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Luedi Kong gives Monkey King epic the German treatment
   2016-11-09 10:28:00    China Daily      Web Editor: zhangjin

Eva Luedi Kong has launched her German version of Journey to the West. The book also features illustrations restored by Zhang Xiaofeng, a professor of woodcut paintings at the China Academy of Art in Hangzhou. [Photo: China Daily]

Switzerland-born Eva Luedi Kong appeared with a glass bottle of Chinese wolfberry tea at her book launch at the Frankfurt Book Fair in late October.

The first to render the complete text of Chinese literary classic Journey to the West into German, Luedi Kong has just completed her journey of bringing the Monkey King to a wider audience in the West, in an adventure spanning 16 years.

"The book is a wonderful example and ambassador of Chinese culture," she says.

"This is because besides tai chi exponents and believers in traditional Chinese medicine, there are not many people in the German-speaking world who know anything about the novel."

Designer Remo Albanesi was one of those who bought a copy of the book shortly after the launch.

Albanesi says he has a relative who is of Chinese descent and so he is interested in learning about Chinese classics.

"Many young people here know about the Dragon Ball, but nothing about this novel," he says, referring to the Japanese cartoon inspired by Sun Wukong, or the Monkey King.

Before Luedi Kong, there were picture books and selected translations. But her work is based on the Qing Dynasty (1644-1911) version of the book, published by the Zhonghua Book Company.

When she started working on the project£­and had translated the first 60 chapters of the 100 in the text£­she did not have a contract with a publisher.

"It might not have been wise of me to do that, but I think it was finally worth the effort. The book unfolded a grand and profound world to me. It kind of reshaped me, too. And I just wanted to share that splendor with other German readers," she says.

Dieter Meier, editor of her publisher Reclam, says that he did not hesitate when Luedi Kong contacted them.

"I like this book very much and I was first introduced to it when watching the animated film Uproar in Heaven in Stuttgart many years ago. This sparked my interest in classical Chinese novels, and when living in Shanghai for six months in 2000, I read a French translation of Outlaws of the Marsh, which furthered my interest," says Meier.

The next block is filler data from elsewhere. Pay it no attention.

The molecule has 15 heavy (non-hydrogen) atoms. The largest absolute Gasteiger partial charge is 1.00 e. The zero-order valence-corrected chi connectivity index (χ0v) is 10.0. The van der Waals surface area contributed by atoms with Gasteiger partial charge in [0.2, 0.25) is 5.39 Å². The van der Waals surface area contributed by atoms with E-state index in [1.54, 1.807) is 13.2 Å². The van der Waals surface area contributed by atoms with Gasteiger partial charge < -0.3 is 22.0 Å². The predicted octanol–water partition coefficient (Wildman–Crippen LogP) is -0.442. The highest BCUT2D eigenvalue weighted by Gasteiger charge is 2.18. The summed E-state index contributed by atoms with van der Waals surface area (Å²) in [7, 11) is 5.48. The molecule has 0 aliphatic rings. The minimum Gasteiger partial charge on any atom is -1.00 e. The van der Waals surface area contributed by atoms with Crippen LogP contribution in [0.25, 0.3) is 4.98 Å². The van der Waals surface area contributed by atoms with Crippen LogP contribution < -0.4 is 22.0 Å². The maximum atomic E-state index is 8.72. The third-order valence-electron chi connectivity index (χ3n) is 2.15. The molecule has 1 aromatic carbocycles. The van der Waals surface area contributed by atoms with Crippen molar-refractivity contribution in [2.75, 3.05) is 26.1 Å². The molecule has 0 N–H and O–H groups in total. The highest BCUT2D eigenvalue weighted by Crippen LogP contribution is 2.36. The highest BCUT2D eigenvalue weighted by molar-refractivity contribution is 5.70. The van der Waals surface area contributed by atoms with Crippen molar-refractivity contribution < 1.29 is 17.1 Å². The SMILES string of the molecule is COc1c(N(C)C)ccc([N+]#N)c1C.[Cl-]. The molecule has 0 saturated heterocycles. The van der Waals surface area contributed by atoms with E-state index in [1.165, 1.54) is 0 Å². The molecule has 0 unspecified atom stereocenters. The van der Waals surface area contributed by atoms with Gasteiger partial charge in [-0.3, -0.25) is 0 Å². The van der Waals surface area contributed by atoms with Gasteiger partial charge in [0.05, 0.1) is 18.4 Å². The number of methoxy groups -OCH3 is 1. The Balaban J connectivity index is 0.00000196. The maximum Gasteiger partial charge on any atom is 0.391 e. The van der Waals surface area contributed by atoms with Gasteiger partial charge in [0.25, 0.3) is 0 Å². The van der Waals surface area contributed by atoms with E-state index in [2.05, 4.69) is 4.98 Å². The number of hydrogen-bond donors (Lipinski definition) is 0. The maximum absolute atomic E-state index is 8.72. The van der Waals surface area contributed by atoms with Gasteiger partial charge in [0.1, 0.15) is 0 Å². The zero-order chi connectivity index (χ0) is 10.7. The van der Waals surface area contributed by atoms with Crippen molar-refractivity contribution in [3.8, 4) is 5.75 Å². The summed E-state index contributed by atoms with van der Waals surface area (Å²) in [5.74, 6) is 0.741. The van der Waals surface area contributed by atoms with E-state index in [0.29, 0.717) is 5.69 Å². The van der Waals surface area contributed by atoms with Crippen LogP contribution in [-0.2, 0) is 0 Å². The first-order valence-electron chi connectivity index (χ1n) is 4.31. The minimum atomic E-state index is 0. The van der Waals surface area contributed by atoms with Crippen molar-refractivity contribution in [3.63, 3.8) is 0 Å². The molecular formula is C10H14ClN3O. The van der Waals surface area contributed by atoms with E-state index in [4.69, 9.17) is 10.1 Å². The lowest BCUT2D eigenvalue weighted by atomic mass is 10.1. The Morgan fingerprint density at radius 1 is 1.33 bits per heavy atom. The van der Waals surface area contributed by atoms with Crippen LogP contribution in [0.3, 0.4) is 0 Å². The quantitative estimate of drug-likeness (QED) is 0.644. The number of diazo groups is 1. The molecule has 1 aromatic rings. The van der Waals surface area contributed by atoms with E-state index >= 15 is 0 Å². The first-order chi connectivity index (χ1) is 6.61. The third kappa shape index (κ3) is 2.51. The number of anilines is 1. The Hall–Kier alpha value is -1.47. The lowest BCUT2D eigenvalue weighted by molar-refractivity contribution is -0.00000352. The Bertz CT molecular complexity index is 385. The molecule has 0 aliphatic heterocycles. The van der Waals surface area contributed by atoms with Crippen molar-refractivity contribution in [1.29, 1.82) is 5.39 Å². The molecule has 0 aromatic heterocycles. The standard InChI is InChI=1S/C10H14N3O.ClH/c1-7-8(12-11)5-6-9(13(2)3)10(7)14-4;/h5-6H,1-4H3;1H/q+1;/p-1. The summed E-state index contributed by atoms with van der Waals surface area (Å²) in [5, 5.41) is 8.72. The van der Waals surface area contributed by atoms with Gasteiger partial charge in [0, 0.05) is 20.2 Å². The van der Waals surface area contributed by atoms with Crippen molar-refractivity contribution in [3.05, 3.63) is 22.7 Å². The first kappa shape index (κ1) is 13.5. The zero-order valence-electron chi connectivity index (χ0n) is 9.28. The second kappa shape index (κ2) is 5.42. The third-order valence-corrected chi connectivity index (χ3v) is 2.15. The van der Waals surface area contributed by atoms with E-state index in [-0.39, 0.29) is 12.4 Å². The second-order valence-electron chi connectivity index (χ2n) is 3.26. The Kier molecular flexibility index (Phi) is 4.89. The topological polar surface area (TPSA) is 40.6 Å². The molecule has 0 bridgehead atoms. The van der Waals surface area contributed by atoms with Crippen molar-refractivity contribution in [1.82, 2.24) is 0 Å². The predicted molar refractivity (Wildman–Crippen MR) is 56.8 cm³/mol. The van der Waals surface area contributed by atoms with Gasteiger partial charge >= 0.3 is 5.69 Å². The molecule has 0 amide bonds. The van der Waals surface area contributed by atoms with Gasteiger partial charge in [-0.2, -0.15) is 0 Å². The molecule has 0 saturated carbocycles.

Known for its "universal library" series, Reclam has packaged the Chinese story with a "popular and picturesque" book design with Sun Wukong and Chinese characters on the bright yellow cover.

The book also features illustrations restored by Zhang Xiaofeng, a professor of woodcut paintings at the China Academy of Art in Hangzhou, in Zhejiang province.

"I think publishing this translation could be a milestone for classical Chinese fiction in German-speaking countries," says Meier, adding that he is contacting translators for other Chinese books.

Meier says Luedi Kong is an excellent translator and he knows how long and tough the journey was for her to translate typical Chinese thoughts and ideology, blended with Buddhism and Taoism, into a German context.

Born in 1968, Luedi Kong studied Sinology at the University of Zurich. Then, in 1990, she moved to Hangzhou, where she attended the China Academy of Art.

Later, she was a lecturer at both the academy and at Zhejiang University, and a freelance translator.

Her previous book Typo China, is a poster collection she worked on with the Zurich Museum of Design.

Before she began to work on her latest book, she got herself a Master's degree in classic Chinese literature from Zhejiang University. "And to refine my German writing, when I was translating, I studied 18th and 19th century German literature at the same time, and got great help with my poetic rhetoric from Goethe's writing," she says.

"The most difficult part comes with first the Buddhist references and then Taoist thoughts. I felt obliged to understand them before I began translating, so I read, researched and met relevant experts, and even went to see monks," she says.

"The notions and concepts have to be clearly explained and translated, not avoided, or worse, deleted or omitted, simply because they are difficult to understand," she says.

Luedi Kong believes that a translator should have real interest in the work being translated, because "then it is easier and more fun in overcoming the obstacles".

She recently returned to Switzerland with family, and gives lecturers on traditional Chinese thinking.

Meanwhile, Meier says that new German versions of Romance of the Three Kingdoms and Outlaws of the Marsh are to be published soon.

Eva Schestag, who was at Luedi Kong's book launch at Frankfurt, is working on the first complete German version of Three Kingdoms since 2011.

Speaking about her work, Luedi Kong says: "People nowadays are rootless. The Chinese classics offer chances to examine and talk with one's inner self, which benefited me a lot.

"The journey west can be taken as a mental pilgrimage, in which things deep down gradually get released, which gives the novel contemporary relevance."


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